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One of the most fun aspects of participating in a dynasty league is being able to talk about trades and negotiate with fellow leaguemates all year long. This helps keep interest up for those who think fantasy football should last longer than the 4 month NFL regular season.

One key element of trading is knowing how to go about striking the right deal today, as well as maintaining productive negotiations in the future. Here are some of my do's and don'ts for trading in dynasty fantasy football leagues, along with some techniques that have helped make me a more effective and efficient dynasty trader.

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Do

Make a reasonable offer. Nothing is more off-putting or is likely to stall trade talks faster than a lopsided trade proposal in your favor. This doesn't mean make your best offer right off the bat, but offering a bunch of scrubs for Odell Beckham is not going to go get you anywhere. Don't be the guy or girl who spams fellow leaguemates with terrible trade offers. Trust me, it is not appreciated and can only hurt future negotiations.

Don't

Use a draft pick to select a player with the intention of trading him. Draft picks generally have more value than the player that you select with the pick. If your intention is to make a trade, harness the power of rookie fever and trade the draft pick before your own draft or while on the clock to get max value for the pick. For example, if you hold the 1.05 in your rookie draft in 2016 and have plans of trading the player you make with that pick, you are better off shopping the pick itself, giving your trade partner(s) more options with the pick, rather than taking Wide Receiver Sterling Shepard and decreasing the possible trade partners for the player, because half of the league may prefer Running Back Derrick Henry with the 1.05 pick. As dynasty players, many tend to value new, shiny things over old, proven assets. This includes the unknown commodity of a rookie pick.

Do

Correctly value future draft picks. This is similar to what some of the more analytical NFL franchises do. People tend to think in the near future and place less of an emphasis on the future. Use this to acquire future draft picks. This strategy has been very prevalent in 2016 with a perceived weaker rookie class, but it is a strategy that can work any year. Many times when I know I'm close to finalizing a deal I'm happy with, I'll see if the owner is willing to throw in a future 2nd or 3rd round pick, even if it's a year or two down the road. Alternatively, ask for a young player with upside who doesn't have a clear path to playing time, players like J.J. Nelson or Jeff Janis. If the owner says no, I proceed with the deal anyway, but if they say yes, that is just another asset you can use in future trades or it can be used to select your favorite later round sleepers in future years.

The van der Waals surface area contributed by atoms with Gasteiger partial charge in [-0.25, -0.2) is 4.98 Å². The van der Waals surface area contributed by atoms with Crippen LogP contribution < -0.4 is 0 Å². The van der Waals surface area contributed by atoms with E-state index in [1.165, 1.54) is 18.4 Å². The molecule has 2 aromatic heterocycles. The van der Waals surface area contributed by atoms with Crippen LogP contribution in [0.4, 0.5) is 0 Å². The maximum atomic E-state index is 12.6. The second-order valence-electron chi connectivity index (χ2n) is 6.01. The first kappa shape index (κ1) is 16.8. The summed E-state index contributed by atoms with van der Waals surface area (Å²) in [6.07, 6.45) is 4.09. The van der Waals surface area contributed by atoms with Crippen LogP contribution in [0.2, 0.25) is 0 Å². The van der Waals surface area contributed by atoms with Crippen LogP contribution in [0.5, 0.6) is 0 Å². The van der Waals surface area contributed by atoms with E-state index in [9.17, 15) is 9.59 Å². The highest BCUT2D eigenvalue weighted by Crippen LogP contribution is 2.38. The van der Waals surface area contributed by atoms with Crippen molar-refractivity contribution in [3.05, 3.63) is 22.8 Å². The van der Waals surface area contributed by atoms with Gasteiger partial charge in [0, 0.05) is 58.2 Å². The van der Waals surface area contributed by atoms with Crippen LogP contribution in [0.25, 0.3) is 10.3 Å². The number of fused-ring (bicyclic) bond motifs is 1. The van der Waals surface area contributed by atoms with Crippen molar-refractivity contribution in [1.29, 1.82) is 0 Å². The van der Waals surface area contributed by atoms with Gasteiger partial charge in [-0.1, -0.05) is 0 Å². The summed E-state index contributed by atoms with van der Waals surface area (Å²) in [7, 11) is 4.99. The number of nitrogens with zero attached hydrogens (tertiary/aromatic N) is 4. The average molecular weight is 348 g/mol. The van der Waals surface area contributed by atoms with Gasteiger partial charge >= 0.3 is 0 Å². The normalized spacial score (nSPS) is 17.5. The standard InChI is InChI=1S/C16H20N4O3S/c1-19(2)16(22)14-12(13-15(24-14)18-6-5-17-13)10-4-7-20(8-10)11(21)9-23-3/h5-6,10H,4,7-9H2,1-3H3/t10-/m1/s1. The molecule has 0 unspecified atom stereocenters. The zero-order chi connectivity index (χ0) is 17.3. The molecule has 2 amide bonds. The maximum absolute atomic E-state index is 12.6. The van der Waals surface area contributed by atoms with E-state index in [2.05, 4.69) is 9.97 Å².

Don't

Fall for a bad two-for-one deal. Often times in these deals the best player in the deal is the one being shipped out for multiple players in return. Keep in mind, if you take on the two players, this creates a situation where you will need to drop someone to fit the extra player on your roster. Depending on the strength of your team, this might not be something that would be beneficial for you to do. When this comes into play, it is important to consider the player you need to drop as part of the trade.

Trading Tips

Don't lead with your top offer. This doesn't mean send over a low-ball offer as that usually hurts more than helps. In saying that, just because you shouldn't low-ball, that doesn't mean you should come with your best offer on the initial offer. Many times you will end up in a situation where the other owner is going to ask for something on top of your offer to get the deal done, so don't put yourself in a position where you are already giving up the most you would consider giving.

Age is more than just a number in dynasty. Keep in mind that age is a major factor in dynasty league value. As good as A.J. Green is, would you rather have him at age 27 for the next three years or Amari Cooper at age 21 for the next 10 years? In a redraft league, Green for Cooper looks like a fair trade, but in dynasty if I'm giving Cooper to get Green, I need to be getting one or two other solid pieces in the deal as well.

Bundle middle tier players up and ship them out. Try to package up average/slightly above average starters to land a top talent via trade. Players a tier or two below the elite players can be sometimes be packaged together to create roster space and increase the ceiling of your weekly lineup with a high-end stud.

Don't trade studs for draft picks or question marks alone. Even better, just don't trade your studs, end of story. If you have a young, star player, particularly a wide receiver, unless it is an actual offer you can't refuse, don't be tempted to make that kind of move. Young star wide receivers are gold in dynasty leagues and should be treated as such on the trade market, when you trade gold, make sure you are getting some gold in return.

 

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